Die stompzinnige dam/damn woordspeling werd ook al eens gebruikt in de titel van een Nederlandse speelfilm, Amsterdamned. Destijds voldoende reden voor mij om die film ongezien als derderangs te kwalificeren. Het doet denken aan een scholier die een beetje Engels geleerd heeft en op zijn vriendjes indruk wil maken door zijn Nederlands te doorspekken met stoere Amerikaanse cowboywoorden.

  8. Mark says:

    It’s obviously been done on purpose, the usage of dutch in the end is fine. I am dutch and therefore would know. Secondly, the usage of the dutch line at the end, indicates this advert might actually be meant to be spelt wrong just to make the world play work.

  9. Eric says:

    Mark: “the usage of dutch in the end is fine.”

    “Gauw tot ziens”?? I’ve never heard someone use that expression and I’ve been dutch for quite a while 😛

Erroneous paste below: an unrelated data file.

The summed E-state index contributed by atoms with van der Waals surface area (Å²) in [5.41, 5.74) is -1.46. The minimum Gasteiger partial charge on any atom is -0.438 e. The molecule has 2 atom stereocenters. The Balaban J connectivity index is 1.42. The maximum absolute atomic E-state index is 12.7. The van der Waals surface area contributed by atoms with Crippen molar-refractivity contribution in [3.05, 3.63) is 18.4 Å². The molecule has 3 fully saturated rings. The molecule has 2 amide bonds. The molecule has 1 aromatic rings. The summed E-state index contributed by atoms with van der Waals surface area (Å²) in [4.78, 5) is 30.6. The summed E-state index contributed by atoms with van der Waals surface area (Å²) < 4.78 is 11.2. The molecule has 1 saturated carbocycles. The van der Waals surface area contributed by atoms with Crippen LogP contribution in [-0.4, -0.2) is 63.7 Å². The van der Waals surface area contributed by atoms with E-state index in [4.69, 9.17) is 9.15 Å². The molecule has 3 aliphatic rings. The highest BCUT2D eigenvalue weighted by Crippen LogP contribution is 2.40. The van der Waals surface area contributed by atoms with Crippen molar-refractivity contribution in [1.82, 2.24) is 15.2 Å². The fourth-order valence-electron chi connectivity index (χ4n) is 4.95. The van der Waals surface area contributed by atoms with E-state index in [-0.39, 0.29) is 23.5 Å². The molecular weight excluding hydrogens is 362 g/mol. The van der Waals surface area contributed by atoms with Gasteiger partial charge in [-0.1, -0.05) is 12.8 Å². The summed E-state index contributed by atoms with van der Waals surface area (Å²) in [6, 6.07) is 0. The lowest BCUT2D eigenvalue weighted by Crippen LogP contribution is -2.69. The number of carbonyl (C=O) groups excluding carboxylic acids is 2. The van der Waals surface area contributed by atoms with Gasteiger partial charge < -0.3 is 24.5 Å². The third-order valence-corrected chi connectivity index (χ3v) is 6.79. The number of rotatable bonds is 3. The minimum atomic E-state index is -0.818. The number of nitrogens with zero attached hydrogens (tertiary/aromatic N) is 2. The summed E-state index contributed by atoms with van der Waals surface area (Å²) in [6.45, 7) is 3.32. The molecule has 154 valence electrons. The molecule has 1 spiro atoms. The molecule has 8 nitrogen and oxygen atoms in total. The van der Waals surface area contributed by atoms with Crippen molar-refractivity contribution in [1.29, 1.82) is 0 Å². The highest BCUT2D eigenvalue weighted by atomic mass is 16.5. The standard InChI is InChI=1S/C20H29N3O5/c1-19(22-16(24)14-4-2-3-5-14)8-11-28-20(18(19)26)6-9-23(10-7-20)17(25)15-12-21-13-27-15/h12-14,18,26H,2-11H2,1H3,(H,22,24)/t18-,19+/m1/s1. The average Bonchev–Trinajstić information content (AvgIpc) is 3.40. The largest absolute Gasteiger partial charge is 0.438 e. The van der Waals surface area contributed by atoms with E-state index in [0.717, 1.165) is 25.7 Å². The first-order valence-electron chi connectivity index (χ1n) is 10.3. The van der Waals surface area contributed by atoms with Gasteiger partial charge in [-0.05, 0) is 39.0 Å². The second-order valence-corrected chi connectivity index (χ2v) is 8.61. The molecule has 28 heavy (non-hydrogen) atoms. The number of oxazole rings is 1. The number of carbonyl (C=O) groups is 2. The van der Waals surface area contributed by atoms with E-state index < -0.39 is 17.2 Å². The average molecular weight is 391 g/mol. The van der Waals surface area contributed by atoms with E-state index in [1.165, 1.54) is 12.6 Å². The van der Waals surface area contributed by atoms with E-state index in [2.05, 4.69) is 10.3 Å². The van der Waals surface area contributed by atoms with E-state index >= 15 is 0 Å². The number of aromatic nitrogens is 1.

“Tot ziens” and “tot gauw” are commonly used, but not that “Gauw tot ziens” contraption…

  10. Edith says:

    @ Mark,

    You are Dutch, but you don’t recognize faulty Dutch? (‘gauw tot ziens’)

  11. Mr. M says:

    Hello Edith,

    I am Dutch too. Can you perhaps explain why “gauw tot ziens” is faulty Dutch?

    Compare:
    – Graag tot ziens
    – Snel tot ziens
    – Gauw tot ziens

    Not all of these forms are commonly used, however all are correct Dutch in my opinion.

  12. Larry says:

    I don’t think I’ve ever used it myself, but I don’t see anything inherently wrong with ‘gauw tot ziens’. I suspect some people are objecting because it’s not part of their idiom and their additional justification is: